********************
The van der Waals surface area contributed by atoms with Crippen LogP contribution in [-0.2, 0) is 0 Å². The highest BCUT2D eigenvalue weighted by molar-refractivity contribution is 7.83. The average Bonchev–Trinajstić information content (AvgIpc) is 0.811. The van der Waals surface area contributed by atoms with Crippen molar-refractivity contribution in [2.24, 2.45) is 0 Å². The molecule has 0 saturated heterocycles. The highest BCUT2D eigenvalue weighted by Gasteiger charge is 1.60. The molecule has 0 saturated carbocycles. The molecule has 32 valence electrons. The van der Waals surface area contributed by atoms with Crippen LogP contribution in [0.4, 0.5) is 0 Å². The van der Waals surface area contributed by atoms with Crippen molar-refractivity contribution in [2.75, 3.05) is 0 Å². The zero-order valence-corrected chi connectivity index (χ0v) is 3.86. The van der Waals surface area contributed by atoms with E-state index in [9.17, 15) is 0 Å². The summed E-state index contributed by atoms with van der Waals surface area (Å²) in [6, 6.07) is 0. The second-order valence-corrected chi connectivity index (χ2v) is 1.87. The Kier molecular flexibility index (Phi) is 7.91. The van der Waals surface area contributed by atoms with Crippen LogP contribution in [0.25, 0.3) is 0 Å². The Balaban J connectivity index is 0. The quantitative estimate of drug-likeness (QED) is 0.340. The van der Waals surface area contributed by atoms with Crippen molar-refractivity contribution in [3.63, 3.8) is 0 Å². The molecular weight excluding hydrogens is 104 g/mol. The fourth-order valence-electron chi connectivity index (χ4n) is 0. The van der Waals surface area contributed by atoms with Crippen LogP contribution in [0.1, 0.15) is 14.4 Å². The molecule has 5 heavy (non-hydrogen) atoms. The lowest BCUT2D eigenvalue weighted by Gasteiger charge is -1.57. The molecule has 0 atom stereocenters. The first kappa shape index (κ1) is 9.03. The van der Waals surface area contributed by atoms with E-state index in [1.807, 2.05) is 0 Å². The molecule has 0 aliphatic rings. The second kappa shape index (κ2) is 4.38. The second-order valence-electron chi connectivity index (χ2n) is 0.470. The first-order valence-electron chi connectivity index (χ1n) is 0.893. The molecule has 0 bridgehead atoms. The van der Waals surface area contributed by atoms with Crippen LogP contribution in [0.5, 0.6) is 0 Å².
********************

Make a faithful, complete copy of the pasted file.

The van der Waals surface area contributed by atoms with Crippen LogP contribution in [-0.2, 0) is 0 Å². The highest BCUT2D eigenvalue weighted by molar-refractivity contribution is 7.83. The average Bonchev–Trinajstić information content (AvgIpc) is 0.811. The van der Waals surface area contributed by atoms with Crippen molar-refractivity contribution in [2.24, 2.45) is 0 Å². The molecule has 0 saturated heterocycles. The highest BCUT2D eigenvalue weighted by Gasteiger charge is 1.60. The molecule has 0 saturated carbocycles. The molecule has 32 valence electrons. The van der Waals surface area contributed by atoms with Crippen LogP contribution in [0.4, 0.5) is 0 Å². The van der Waals surface area contributed by atoms with Crippen molar-refractivity contribution in [2.75, 3.05) is 0 Å². The zero-order valence-corrected chi connectivity index (χ0v) is 3.86. The van der Waals surface area contributed by atoms with E-state index in [9.17, 15) is 0 Å². The summed E-state index contributed by atoms with van der Waals surface area (Å²) in [6, 6.07) is 0. The second-order valence-corrected chi connectivity index (χ2v) is 1.87. The Kier molecular flexibility index (Phi) is 7.91. The van der Waals surface area contributed by atoms with Crippen LogP contribution in [0.25, 0.3) is 0 Å². The Balaban J connectivity index is 0. The quantitative estimate of drug-likeness (QED) is 0.340. The van der Waals surface area contributed by atoms with Crippen molar-refractivity contribution in [3.63, 3.8) is 0 Å². The molecular weight excluding hydrogens is 104 g/mol. The fourth-order valence-electron chi connectivity index (χ4n) is 0. The van der Waals surface area contributed by atoms with Crippen LogP contribution in [0.1, 0.15) is 14.4 Å². The molecule has 5 heavy (non-hydrogen) atoms. The lowest BCUT2D eigenvalue weighted by Gasteiger charge is -1.57. The molecule has 0 atom stereocenters. The first kappa shape index (κ1) is 9.03. The van der Waals surface area contributed by atoms with E-state index in [1.807, 2.05) is 0 Å². The molecule has 0 aliphatic rings. The second kappa shape index (κ2) is 4.38. The second-order valence-electron chi connectivity index (χ2n) is 0.470. The first-order valence-electron chi connectivity index (χ1n) is 0.893. The molecule has 0 bridgehead atoms. The van der Waals surface area contributed by atoms with Crippen LogP contribution in [0.5, 0.6) is 0 Å².